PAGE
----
Have you ever had a mysterious pain in your “low-back” after hard exercise, lifting weights, or trying a new sport/activity? Or how about sitting for too long in an airplane or car? And in the morning you find it hard to bend over and touch your toes? And maybe you find yourself twisting side to side and find that nothing really seems to make it feel better?
And here’s what do most people try to do when they get stiff low-backs or feel pain that’s hard to trace.
They try to stretch it. Apply ice or a heating pad. Or worse, leave it alone because some “professional” who has never lifted weights meaningfully scared them out of activity.
If this is you, I’m going to say two things that might sound far fetched –
- The low-back is not a region on the body. It is a conceptual idea.
- Low-back pain is actually four muscle groups that intersect near the tailbone and hips that are stuck “frozen”, and they want to be either lengthened or shortened.
Here’s the way out. Are you ready?
The way out of this pain is to strength train with the “Big Four” muscles. Let me explain.
The “Big Four” are two pairs of muscles, the first is the Quadratus Lumborum and Obliques, and the second is the Hip Flexor/Psoas and Piriformis.
When these pairs are “frozen” we tend to register that as “low-back not feeling good”.
What if I suggested that the muscles in the areas near your tailbone and butt were just “stiff” to protect you? That your nervous system was guarding the muscles in your hips and won’t let you touch your toes.
the Big Four muscles are frozen in one position (like when sitting), the nervous system sends the message to the surrounding muscles in your lower spine and hips to not budge.
Our nervous system guards us by not letting us move in ways we cannot control. It tells us through light pain signals or making us move slowly (think getting out of bed slowly with a sore back). Low-back pain and not being able to touch your toes are warning signs from the nervous system. So how do we convince our nervous system to let us move freely again?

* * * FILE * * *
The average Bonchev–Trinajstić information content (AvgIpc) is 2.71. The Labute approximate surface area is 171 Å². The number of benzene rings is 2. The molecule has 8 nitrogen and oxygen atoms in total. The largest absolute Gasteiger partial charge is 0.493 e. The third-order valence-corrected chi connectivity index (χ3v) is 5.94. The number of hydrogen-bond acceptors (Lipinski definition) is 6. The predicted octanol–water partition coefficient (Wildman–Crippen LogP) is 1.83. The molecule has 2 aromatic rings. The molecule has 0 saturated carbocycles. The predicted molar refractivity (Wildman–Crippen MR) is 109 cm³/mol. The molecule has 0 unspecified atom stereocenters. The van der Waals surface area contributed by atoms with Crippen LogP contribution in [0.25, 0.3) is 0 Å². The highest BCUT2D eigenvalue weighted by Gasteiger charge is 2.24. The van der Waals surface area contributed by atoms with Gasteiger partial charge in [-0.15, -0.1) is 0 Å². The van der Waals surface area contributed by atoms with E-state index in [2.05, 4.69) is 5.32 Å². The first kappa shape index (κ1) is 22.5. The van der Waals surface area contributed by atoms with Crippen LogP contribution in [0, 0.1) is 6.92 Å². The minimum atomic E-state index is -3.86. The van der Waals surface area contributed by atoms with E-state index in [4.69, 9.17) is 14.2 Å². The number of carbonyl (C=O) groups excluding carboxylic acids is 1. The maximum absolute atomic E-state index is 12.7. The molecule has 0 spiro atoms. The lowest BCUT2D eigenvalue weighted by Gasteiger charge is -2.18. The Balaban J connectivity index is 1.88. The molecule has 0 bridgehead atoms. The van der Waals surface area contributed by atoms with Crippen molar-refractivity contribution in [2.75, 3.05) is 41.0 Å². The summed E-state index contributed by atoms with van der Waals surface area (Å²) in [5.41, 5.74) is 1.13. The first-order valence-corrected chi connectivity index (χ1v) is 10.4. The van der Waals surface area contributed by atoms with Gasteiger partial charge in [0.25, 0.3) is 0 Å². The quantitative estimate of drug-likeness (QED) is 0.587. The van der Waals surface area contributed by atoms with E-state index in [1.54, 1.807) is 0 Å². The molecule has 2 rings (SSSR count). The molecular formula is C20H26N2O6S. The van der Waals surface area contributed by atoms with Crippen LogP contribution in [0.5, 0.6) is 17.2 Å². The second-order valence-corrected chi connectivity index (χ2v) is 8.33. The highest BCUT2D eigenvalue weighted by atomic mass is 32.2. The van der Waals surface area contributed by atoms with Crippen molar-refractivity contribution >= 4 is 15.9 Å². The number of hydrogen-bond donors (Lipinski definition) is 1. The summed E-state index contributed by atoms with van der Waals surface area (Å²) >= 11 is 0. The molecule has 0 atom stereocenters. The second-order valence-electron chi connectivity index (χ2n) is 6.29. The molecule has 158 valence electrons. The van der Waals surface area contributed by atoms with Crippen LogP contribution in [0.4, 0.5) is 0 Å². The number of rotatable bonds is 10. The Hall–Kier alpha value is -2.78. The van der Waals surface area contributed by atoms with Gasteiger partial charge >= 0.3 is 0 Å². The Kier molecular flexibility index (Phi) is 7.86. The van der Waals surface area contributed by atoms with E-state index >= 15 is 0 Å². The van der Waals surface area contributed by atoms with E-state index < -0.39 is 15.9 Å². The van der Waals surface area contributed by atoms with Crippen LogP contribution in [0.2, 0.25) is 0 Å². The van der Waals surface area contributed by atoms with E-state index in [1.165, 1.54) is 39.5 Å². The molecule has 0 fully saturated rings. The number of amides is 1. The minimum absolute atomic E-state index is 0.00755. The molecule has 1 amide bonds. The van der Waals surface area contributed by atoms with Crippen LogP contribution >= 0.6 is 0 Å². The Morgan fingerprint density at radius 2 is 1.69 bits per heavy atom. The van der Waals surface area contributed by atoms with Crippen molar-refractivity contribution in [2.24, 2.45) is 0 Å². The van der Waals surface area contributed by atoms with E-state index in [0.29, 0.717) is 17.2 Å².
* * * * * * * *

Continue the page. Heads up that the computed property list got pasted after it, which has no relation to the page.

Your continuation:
This means that the Big Four muscles are “frozen” at one length, and cannot shorten or lengthen properly. So the way out of this pain is to BE ACTIVE with the Big Four!
Enter the Pigeon Squat
I can tell you from personal experience that I used to have low-back pains that I couldn’t just shake. I thought I was doomed to love Olympic-style Weightlifting and have to deal with nagging aches and pains. But I found a way out and it was NOT what I expected.
It wasn’t until 2017 that I accidentally discovered the way out of low-back pain. I was mindlessly scrolling through my teacher Jon’s Instagram and caught him doing a variation of a movement I’d never seen before. I hired him for a few months to coach me and I recommend following if you don’t already (@yuenjon on Instagram).
He called it the Pigeon Squat.
So I decided to try it for myself. I was in an exploratory mood and was surprised by what a unique sensation it was. After I tried it, I reached for my toes and noticed that my low-back felt really loose and easily palmed the floor.
What in tarnation was going on? Looking at my past experiences, anytime I had low-back pain I could trace it back the Big Four muscles being knotted like cords and the surrounding back muscles. So I did some homework and it turns out that these in the area and found this surprising discovery:
The Pigeon Squat requires the active engagement of the Big Four of the muscles that contribute to “low-back tightness”. So it turns out that I had very little Range of Motion, or ability to lengthen and shorten these muscles on command. They only knew two commands – be the proper length for me to sit in a chair or lift heavy weights. Nothing in between.
I was shocked at how this movement associated with Yoga poses could be turned into a strength training exercise. And of course I tested it with a few friends who were shocked at how quickly they saw a difference in their mobility.
It’s the easiest move you can do anywhere to reverse low-back stiffness and aches. It’s the Yang brother to the Yin Yoga pose known as the Pigeon Stretch.
The Pigeon Pose that is popular in Yoga is meant to relax the nervous system. It might relieve pain in the short-term, but if you want to stop low-back pains right in their tracks, I can’t recommend this movement enough. Not only can you relieve pain now, but you can build resilience for the future so your nervous system doesn’t limit your movement so much.
The Pigeon Squat is a better option because it causes us to first ACTIVELY contract the muscle, which, combined with our special breathing pattern, will relax the tightened muscles, and also strengthen the Big Four Muscles.
TIP: If you combine the Pigeon Squat with taking a full breath and exhaling like you’re fogging a mirror, while relaxing a contracted muscle – you will be able to increase your range of motion.
Man, I can’t tell you how counter-intuitive that was for me at first.
How could such a simple move be both a relaxing pose AND a strength training movement?! It depends completely on your intention. If
The best part is you can do this just about anywhere or anytime. Start with your couch or chair and you might be pleasantly surprised.
Fly like a pigeon,